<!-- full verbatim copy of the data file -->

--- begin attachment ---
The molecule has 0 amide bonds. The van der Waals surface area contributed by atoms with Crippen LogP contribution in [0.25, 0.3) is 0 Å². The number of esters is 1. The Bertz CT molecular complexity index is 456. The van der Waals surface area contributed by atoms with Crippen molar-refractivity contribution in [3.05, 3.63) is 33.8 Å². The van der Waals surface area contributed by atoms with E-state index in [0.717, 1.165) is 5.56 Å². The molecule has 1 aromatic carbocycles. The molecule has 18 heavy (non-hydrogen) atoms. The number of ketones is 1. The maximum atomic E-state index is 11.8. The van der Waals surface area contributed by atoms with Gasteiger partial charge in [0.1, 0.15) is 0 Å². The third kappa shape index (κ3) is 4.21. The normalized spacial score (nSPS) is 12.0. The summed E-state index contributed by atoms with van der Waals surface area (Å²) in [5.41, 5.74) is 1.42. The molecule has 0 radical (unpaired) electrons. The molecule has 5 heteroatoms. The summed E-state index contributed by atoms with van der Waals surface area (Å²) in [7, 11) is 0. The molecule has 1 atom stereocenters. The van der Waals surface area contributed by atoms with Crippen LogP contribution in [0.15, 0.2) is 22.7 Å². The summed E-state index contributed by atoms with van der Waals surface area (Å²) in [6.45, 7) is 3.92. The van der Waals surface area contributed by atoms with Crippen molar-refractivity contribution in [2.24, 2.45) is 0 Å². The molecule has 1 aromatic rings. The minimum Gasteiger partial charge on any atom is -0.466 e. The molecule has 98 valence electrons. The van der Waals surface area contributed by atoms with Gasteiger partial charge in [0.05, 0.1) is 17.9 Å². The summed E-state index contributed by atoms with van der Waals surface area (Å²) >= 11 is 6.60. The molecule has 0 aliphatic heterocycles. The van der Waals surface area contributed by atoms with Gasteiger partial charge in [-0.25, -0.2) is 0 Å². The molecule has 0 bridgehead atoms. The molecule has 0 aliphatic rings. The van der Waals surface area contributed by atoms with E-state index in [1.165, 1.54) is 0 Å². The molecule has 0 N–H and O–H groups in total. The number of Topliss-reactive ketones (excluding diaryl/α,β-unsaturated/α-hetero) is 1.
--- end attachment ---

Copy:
The molecule has 0 amide bonds. The van der Waals surface area contributed by atoms with Crippen LogP contribution in [0.25, 0.3) is 0 Å². The number of esters is 1. The Bertz CT molecular complexity index is 456. The van der Waals surface area contributed by atoms with Crippen molar-refractivity contribution in [3.05, 3.63) is 33.8 Å². The van der Waals surface area contributed by atoms with E-state index in [0.717, 1.165) is 5.56 Å². The molecule has 1 aromatic carbocycles. The molecule has 18 heavy (non-hydrogen) atoms. The number of ketones is 1. The maximum atomic E-state index is 11.8. The van der Waals surface area contributed by atoms with Gasteiger partial charge in [0.1, 0.15) is 0 Å². The third kappa shape index (κ3) is 4.21. The normalized spacial score (nSPS) is 12.0. The summed E-state index contributed by atoms with van der Waals surface area (Å²) in [5.41, 5.74) is 1.42. The molecule has 0 radical (unpaired) electrons. The molecule has 5 heteroatoms. The summed E-state index contributed by atoms with van der Waals surface area (Å²) in [7, 11) is 0. The molecule has 1 atom stereocenters. The van der Waals surface area contributed by atoms with Crippen LogP contribution in [0.15, 0.2) is 22.7 Å². The summed E-state index contributed by atoms with van der Waals surface area (Å²) in [6.45, 7) is 3.92. The van der Waals surface area contributed by atoms with Crippen molar-refractivity contribution in [2.24, 2.45) is 0 Å². The molecule has 1 aromatic rings. The minimum Gasteiger partial charge on any atom is -0.466 e. The molecule has 98 valence electrons. The van der Waals surface area contributed by atoms with Gasteiger partial charge in [0.05, 0.1) is 17.9 Å². The summed E-state index contributed by atoms with van der Waals surface area (Å²) >= 11 is 6.60. The molecule has 0 aliphatic heterocycles. The van der Waals surface area contributed by atoms with Gasteiger partial charge in [-0.25, -0.2) is 0 Å². The molecule has 0 bridgehead atoms. The molecule has 0 aliphatic rings. The van der Waals surface area contributed by atoms with E-state index in [1.165, 1.54) is 0 Å². The molecule has 0 N–H and O–H groups in total. The number of Topliss-reactive ketones (excluding diaryl/α,β-unsaturated/α-hetero) is 1.